For the past 16 months, the government has allowed federal student loan borrowers to pause their repayment (interest-free) to provide relief amid the coronavirus pandemic. This pause — technically called an “emergency forbearance” — is set to expire at the end of January. [Update: The student loan repayment freeze has been extended through Dec. 31, 2022 — read our post for more details.]
But according to the results of our latest Student Loan Hero survey, many borrowers are not prepared to start paying again.
In fact, nearly 1 in 3 of those with student loans said they weren’t ready to resume repayment. And that number was nearly twice as high among women as men.
- Women are nearly twice as likely as men to say they’re not prepared to start paying their federal loans again. (Read more)
- Despite forbearance, nearly half of borrowers continued making progress toward debt repayment. (Read more)
- Borrowers are slightly less optimistic than they were in January over whether the Biden administration will have a positive impact on their student debt. (Read more)
- 24% of borrowers believe it’s extremely likely all of their debt will be canceled during Biden’s four-year term. (Read more)
- Student loan forgiveness would help many borrowers achieve their financial goals. For example, 39% said they would be able to buy a home if all their loans were forgiven. (Read more)
- 86% of student loan borrowers say they are negatively impacted from their student debt. (Read more)
Starting in March 2020, the government offered relief to most federal student loan borrowers: No payments were due, and no interest would be charged during that time. In other words, you could stop making payments on your loans without having to worry about falling behind or accruing interest charges.
This period of emergency forbearance was extended twice, but it’s now set to expire on Jan. 31, 2022. If the current administration doesn’t extend the relief again, borrowers will need to resume payments as normal, and their regular interest rates will return as well.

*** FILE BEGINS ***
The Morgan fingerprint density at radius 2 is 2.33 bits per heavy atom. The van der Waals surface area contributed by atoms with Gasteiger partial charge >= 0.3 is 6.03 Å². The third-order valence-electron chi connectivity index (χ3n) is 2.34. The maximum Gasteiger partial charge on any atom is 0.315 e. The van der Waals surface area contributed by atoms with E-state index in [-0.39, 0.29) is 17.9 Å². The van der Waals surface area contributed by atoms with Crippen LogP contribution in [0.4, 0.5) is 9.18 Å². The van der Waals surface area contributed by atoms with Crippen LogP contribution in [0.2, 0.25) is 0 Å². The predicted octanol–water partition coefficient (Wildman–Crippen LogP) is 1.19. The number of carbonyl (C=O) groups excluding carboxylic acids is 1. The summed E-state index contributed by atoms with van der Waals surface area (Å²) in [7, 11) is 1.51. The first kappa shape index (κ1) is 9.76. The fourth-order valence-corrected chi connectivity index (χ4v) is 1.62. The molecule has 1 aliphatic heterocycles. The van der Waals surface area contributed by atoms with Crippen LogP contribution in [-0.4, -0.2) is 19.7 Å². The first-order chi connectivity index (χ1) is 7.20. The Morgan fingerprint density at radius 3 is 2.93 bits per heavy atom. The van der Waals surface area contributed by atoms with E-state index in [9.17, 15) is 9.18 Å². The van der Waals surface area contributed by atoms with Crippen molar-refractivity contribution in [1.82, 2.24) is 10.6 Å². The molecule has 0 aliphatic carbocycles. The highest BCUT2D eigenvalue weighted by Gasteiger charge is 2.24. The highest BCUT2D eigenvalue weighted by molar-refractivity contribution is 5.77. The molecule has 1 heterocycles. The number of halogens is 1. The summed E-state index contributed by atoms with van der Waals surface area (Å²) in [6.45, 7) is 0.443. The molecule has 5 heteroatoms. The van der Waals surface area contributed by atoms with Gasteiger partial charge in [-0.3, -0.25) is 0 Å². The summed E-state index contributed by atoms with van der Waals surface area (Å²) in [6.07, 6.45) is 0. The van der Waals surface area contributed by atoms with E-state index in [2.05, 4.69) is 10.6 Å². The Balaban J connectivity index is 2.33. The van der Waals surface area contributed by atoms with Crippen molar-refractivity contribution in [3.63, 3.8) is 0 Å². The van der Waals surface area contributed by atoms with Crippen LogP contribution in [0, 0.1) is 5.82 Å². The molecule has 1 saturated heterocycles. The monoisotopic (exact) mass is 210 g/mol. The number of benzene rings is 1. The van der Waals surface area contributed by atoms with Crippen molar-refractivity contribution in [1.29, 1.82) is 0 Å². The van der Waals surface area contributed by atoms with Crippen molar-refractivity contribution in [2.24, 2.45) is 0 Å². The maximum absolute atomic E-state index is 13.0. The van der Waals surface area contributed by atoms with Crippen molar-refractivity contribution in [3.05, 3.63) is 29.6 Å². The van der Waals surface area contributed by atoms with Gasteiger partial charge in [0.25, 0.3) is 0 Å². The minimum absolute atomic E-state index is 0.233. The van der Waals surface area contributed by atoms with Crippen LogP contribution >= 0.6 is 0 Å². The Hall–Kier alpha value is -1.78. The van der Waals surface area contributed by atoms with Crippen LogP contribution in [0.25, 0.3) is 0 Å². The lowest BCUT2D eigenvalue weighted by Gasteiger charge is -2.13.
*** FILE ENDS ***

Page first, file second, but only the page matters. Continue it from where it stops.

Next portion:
Not everyone feels financially ready, however. Our survey found that 31% of borrowers aren’t prepared to resume student payments on their loans if the forbearance ends.
Women were far more likely than men (40% versus 21%) to say they didn’t feel ready to return to repayments. This suggests women — who often face a pay gap with their male peers — may be in a weaker financial position than men at this point in the pandemic and could struggle to afford their monthly student loan payments.
While a large number of borrowers don’t feel prepared to resume their student loan payments, other borrowers have been making them all along.
Our survey found that nearly half of borrowers (47%) continued making payments on their loans, despite the forbearance relief.
Almost 1 in 5 (18%) kept making payments every month, while 29% made some payments, though not every month. Continuing repayment during this period may have helped some borrowers chip away at their debt faster than they normally would have, thanks to the pause in interest charges.
This opportunity to accelerate repayment may be one reason why 52% of borrowers said they were satisfied with the way they had managed their student loan debt over the past year.
When President Biden was first sworn in, many borrowers (69%) thought that his administration would have a positive impact on their student loans, according to an earlier Student Loan Hero study.
Now, more than six months into Biden’s presidency, that number has dropped to 60%.